“Our Reinsurance Business Unit achieved profitable growth in a challenging market environment. The transformation of Corporate Solutions is underway, and we continue to benefit from robust gross cash generation in Life Capital. Our leading market position and positive rate dynamics year to date give us confidence for the upcoming renewal season.”
On the financial side of the business, Swiss Re has today cancelled its next tranche of the public share buy-back programme, saying that this is due to strong capital deployment into new business, as well as significant natural catastrophe losses and the suspension of the initial public offering of its ReAssure closed life operation.
Capital deployment has helped to drive strong premium growth for Swiss Re, which will drive future profits, but the catastrophes alongside this have perhaps dented its capital base to the degree that a further return of capital to shareholders is less appealing. It remains to be seen how the shares respond today to this.
Swiss Re’s Group Chief Financial Officer John Dacey commented, “The Group’s results in the first nine months underline the strength of our franchise. Despite multiple large natural catastrophe and man-made claims affecting the business, our capital position remains very strong, allowing us to take advantage of growth opportunities in an improving pricing environment.”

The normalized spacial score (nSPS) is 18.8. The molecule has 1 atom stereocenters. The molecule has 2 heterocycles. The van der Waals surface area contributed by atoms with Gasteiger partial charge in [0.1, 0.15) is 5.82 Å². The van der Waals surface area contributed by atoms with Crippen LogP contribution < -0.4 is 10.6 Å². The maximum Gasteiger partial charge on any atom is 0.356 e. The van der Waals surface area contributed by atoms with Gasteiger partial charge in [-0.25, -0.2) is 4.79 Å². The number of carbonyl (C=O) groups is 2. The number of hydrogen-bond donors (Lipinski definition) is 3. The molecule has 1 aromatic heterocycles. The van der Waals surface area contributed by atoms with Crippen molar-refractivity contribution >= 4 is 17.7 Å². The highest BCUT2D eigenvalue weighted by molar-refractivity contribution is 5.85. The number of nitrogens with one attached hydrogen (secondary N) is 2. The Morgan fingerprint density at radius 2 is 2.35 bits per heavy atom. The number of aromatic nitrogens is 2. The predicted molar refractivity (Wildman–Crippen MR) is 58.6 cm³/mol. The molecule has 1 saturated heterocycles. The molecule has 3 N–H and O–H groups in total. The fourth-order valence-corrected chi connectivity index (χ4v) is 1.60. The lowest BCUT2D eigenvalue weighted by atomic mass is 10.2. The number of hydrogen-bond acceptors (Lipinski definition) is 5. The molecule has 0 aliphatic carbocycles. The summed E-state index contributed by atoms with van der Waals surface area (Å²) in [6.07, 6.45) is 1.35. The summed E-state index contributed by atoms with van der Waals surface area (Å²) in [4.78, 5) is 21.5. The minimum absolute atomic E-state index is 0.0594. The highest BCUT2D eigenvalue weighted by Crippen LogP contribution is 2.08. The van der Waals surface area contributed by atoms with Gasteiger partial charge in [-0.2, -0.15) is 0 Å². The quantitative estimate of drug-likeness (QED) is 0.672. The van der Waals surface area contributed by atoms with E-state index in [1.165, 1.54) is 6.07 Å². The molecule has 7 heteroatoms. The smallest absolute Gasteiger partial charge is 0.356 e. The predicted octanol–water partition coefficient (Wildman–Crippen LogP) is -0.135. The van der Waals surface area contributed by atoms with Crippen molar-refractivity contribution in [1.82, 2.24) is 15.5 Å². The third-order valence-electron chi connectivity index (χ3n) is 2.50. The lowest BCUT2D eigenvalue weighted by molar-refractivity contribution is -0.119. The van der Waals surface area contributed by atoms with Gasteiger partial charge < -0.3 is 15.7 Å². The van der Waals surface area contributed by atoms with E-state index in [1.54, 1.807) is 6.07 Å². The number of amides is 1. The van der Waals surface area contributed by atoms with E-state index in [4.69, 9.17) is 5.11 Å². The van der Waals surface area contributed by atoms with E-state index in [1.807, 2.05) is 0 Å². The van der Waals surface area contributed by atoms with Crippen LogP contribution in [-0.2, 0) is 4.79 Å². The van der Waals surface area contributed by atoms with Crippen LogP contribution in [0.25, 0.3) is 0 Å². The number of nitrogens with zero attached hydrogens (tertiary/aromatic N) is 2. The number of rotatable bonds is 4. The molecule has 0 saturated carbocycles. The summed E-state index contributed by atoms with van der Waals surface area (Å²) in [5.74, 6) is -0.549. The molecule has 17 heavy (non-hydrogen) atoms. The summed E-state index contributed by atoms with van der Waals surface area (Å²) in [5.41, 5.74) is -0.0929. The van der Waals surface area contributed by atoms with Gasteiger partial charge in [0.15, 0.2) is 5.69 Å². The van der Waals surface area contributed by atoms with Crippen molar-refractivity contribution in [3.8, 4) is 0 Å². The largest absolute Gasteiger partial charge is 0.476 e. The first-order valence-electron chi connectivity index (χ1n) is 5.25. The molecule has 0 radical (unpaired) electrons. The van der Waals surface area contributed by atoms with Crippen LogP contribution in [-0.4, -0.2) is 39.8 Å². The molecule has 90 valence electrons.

In P&C reinsurance, Swiss Re said that its net premiums earned increased 17% to $14.2 billion, driven by capital deployment into large transactions and growth in natural catastrophe business.
While the combined ratio was 101.4%, Swiss Re still forecasts that its P&C Re unit is on track to achieve a normalised combined ratio of 98% in 2019. However it will be key to see how large the loss from typhoon Hagibis is in achieving this and reserve releases could prove necessary to achieve technical underwriting profitability, it would seem.
In P&C, the $1.1 billion of large claims included $460 million from Typhoon Faxai in Japan and roughly $300 million from Hurricane Dorian in the Atlantic.
Swiss Re puts the total insured market losses for typhoon Faxai at roughly $7 billion for Typhoon Faxai and around $4.5 billion for Hurricane Dorian.
In addition, large man-made loss events totalled around $310 million, including impacts from the Ethiopian Airlines crash and grounding of the Boeing 737 MAX fleet, as well as the compulsory liquidation of Thomas Cook.